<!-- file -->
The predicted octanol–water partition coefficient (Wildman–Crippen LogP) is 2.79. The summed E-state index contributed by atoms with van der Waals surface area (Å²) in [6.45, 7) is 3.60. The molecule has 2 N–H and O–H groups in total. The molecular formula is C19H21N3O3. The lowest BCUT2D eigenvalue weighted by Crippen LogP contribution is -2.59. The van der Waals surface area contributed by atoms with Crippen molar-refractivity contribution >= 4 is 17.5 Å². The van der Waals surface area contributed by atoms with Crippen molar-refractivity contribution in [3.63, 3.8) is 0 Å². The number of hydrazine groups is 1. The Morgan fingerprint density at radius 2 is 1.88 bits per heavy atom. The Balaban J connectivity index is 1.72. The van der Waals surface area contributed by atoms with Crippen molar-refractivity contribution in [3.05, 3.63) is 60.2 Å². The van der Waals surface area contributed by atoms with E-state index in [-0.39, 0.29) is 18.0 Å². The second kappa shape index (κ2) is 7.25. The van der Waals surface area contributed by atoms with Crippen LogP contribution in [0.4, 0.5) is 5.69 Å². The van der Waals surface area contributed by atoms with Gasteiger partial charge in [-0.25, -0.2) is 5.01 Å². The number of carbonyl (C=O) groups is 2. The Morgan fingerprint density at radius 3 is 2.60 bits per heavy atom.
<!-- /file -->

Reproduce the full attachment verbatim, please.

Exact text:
The predicted octanol–water partition coefficient (Wildman–Crippen LogP) is 2.79. The summed E-state index contributed by atoms with van der Waals surface area (Å²) in [6.45, 7) is 3.60. The molecule has 2 N–H and O–H groups in total. The molecular formula is C19H21N3O3. The lowest BCUT2D eigenvalue weighted by Crippen LogP contribution is -2.59. The van der Waals surface area contributed by atoms with Crippen molar-refractivity contribution >= 4 is 17.5 Å². The van der Waals surface area contributed by atoms with Crippen molar-refractivity contribution in [3.63, 3.8) is 0 Å². The number of hydrazine groups is 1. The Morgan fingerprint density at radius 2 is 1.88 bits per heavy atom. The Balaban J connectivity index is 1.72. The van der Waals surface area contributed by atoms with Crippen molar-refractivity contribution in [3.05, 3.63) is 60.2 Å². The van der Waals surface area contributed by atoms with E-state index in [-0.39, 0.29) is 18.0 Å². The second kappa shape index (κ2) is 7.25. The van der Waals surface area contributed by atoms with Crippen LogP contribution in [0.4, 0.5) is 5.69 Å². The van der Waals surface area contributed by atoms with Gasteiger partial charge in [-0.25, -0.2) is 5.01 Å². The number of carbonyl (C=O) groups is 2. The Morgan fingerprint density at radius 3 is 2.60 bits per heavy atom.